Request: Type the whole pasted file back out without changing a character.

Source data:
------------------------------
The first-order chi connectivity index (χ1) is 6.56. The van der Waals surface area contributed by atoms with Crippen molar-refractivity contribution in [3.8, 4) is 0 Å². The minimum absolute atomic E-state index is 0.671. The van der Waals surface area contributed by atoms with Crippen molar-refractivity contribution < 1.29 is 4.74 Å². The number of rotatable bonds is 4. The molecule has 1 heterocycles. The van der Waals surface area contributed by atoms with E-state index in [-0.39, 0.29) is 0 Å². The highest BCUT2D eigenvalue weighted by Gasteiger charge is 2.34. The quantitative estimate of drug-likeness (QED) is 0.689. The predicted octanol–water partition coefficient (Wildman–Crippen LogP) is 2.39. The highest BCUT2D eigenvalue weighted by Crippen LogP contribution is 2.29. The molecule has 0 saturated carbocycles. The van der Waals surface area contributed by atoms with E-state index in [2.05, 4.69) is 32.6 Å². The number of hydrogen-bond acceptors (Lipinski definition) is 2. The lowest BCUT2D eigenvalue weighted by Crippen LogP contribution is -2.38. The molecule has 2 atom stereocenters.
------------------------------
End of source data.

The first-order chi connectivity index (χ1) is 6.56. The van der Waals surface area contributed by atoms with Crippen molar-refractivity contribution in [3.8, 4) is 0 Å². The minimum absolute atomic E-state index is 0.671. The van der Waals surface area contributed by atoms with Crippen molar-refractivity contribution < 1.29 is 4.74 Å². The number of rotatable bonds is 4. The molecule has 1 heterocycles. The van der Waals surface area contributed by atoms with E-state index in [-0.39, 0.29) is 0 Å². The highest BCUT2D eigenvalue weighted by Gasteiger charge is 2.34. The quantitative estimate of drug-likeness (QED) is 0.689. The predicted octanol–water partition coefficient (Wildman–Crippen LogP) is 2.39. The highest BCUT2D eigenvalue weighted by Crippen LogP contribution is 2.29. The molecule has 0 saturated carbocycles. The van der Waals surface area contributed by atoms with E-state index in [2.05, 4.69) is 32.6 Å². The number of hydrogen-bond acceptors (Lipinski definition) is 2. The lowest BCUT2D eigenvalue weighted by Crippen LogP contribution is -2.38. The molecule has 2 atom stereocenters.